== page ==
Mecklenburg et al. (2015) found that Drosophila and human MORN4 (617736) bound to MYO3A, but not MYO3B (610040). In transfected COS-7 cells, human MORN4 and MYO3A colocalized to actin-rich filopodia extensions. Deletion analysis showed that the tail domain of MYO3A was required for binding to MORN4. In the absence of MYO3A, MORN4 showed diffuse cytoplasmic and nuclear localization, but in the presence of MYO3A, MORN4 localized to filopodia tips. MORN4 also enhanced tip localization of MYO3A. Mecklenburg et al. (2015) hypothesized that MORN4 functions as an adaptor protein that may enhance the association of MYO3A with membranes or facilitate its association with scaffolding and actin-based structures.

▼ Molecular Genetics

Walsh et al. (2002) showed that normal hearing in humans requires myosin IIIA, which is the human homolog of ninaC, a class III myosin that is required for normal vision in Drosophila. In an extended Israeli family, they showed that nonsyndromic progressive hearing loss is caused by 3 different recessive, loss of function mutations in myosin IIIA. Of 18 affected relatives in this family, 7 were homozygous and 11 were compound heterozygous for pairs of mutant alleles. Expression of mammalian myosin IIIA is highly restricted, with the strongest expression in retina and cochlea. The involvement of homologous class III myosins in both Drosophila vision and human hearing is an evolutionary link between these sensory systems.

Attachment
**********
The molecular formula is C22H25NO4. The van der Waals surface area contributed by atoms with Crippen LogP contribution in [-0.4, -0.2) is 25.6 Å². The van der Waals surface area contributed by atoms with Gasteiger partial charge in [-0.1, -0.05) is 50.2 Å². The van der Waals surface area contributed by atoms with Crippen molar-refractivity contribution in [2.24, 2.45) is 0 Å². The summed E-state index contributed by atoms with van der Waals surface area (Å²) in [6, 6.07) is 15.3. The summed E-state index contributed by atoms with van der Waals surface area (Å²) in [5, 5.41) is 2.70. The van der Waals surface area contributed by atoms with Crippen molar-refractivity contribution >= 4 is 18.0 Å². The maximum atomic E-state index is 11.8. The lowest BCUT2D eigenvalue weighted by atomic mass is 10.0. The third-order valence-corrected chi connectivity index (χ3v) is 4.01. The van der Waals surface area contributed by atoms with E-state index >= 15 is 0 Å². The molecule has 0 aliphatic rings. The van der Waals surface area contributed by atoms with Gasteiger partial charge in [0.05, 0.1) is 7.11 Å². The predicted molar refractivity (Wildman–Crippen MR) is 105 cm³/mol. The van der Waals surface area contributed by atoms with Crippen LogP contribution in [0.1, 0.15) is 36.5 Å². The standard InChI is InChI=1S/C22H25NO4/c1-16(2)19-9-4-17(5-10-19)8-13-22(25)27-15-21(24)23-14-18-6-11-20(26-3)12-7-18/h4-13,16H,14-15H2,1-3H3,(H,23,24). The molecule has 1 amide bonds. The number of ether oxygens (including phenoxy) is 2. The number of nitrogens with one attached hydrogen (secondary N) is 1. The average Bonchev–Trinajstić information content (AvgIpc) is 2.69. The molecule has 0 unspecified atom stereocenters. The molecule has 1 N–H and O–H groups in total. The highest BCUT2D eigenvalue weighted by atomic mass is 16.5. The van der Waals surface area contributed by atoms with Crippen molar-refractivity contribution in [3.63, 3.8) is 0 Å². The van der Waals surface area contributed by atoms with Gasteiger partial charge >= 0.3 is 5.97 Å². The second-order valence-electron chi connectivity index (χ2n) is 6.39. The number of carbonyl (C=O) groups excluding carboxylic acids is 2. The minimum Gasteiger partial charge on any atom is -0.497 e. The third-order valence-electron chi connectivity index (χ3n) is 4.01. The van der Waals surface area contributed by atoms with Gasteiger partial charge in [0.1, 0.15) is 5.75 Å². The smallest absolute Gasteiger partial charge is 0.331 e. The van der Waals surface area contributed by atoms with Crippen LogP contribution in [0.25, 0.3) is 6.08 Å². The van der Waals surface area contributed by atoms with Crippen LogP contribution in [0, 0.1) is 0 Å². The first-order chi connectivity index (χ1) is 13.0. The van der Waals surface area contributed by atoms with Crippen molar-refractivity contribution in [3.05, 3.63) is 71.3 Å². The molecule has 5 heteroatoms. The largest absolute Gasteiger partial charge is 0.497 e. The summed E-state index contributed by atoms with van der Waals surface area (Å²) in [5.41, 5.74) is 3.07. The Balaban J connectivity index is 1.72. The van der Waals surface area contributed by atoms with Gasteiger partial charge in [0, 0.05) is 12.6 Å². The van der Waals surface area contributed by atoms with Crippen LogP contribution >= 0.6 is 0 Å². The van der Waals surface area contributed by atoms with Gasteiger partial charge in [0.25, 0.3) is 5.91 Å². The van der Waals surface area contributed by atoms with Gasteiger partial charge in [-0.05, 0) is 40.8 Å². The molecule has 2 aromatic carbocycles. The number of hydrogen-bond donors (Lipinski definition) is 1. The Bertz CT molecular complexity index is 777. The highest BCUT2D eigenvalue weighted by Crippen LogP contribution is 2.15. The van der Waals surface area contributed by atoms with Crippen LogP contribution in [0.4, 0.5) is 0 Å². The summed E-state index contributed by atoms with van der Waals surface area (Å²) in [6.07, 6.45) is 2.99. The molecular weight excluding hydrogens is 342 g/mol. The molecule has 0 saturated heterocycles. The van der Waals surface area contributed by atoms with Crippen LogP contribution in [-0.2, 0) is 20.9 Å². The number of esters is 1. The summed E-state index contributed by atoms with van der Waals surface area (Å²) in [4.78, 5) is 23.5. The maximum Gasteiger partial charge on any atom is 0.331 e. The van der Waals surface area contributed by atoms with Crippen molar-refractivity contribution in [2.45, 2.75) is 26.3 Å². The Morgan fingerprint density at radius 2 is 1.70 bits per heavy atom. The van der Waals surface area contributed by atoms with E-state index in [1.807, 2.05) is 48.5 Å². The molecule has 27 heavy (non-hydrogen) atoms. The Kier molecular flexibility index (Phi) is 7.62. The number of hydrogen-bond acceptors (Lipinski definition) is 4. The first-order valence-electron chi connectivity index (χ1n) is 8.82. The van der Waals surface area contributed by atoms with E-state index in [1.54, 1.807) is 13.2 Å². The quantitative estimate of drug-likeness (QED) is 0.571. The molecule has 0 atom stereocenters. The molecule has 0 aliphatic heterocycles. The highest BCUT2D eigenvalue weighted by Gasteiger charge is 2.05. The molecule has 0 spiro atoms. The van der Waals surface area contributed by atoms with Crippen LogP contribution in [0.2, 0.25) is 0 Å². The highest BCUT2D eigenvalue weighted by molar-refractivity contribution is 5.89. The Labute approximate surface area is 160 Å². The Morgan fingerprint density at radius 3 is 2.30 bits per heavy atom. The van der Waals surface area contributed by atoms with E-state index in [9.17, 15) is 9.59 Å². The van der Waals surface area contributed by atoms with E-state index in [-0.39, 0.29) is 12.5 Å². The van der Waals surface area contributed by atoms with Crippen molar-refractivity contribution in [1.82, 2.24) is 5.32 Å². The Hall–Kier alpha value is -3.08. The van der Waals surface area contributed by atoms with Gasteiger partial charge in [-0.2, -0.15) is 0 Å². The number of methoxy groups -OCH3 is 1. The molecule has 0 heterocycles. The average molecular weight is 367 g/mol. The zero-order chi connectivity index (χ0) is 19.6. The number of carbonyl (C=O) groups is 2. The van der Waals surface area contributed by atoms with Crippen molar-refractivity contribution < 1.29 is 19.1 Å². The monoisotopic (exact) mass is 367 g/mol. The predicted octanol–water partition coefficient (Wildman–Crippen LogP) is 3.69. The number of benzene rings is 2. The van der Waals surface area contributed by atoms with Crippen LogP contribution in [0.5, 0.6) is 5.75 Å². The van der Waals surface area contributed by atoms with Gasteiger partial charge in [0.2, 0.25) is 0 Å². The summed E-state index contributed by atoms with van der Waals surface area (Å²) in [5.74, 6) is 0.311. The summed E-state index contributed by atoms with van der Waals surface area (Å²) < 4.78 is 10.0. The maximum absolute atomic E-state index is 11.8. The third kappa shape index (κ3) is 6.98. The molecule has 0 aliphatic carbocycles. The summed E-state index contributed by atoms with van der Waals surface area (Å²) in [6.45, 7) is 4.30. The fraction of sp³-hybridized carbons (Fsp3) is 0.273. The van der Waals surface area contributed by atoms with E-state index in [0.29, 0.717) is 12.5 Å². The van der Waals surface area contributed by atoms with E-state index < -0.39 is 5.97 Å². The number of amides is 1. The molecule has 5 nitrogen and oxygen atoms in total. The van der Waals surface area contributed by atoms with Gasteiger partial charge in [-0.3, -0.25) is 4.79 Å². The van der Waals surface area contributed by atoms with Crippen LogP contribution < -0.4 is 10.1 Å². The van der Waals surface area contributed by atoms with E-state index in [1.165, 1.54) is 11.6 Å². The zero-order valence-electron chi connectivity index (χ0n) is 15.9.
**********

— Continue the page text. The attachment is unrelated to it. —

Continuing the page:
▼ Animal Model

Walsh et al. (2011) created a line of mice carrying the homozygous nonsense mutation Y1041X, corresponding to human Y1042X. Homozygous mutant mice displayed significant and progressive hearing loss, but no vestibular abnormalities. Hearing loss was accompanied by degenerative changes in both inner and outer hair cells, with greater hair cell loss toward the base, reflecting more severe hearing loss at higher frequencies.

▼ ALLELIC VARIANTS ( 3 Selected Examples):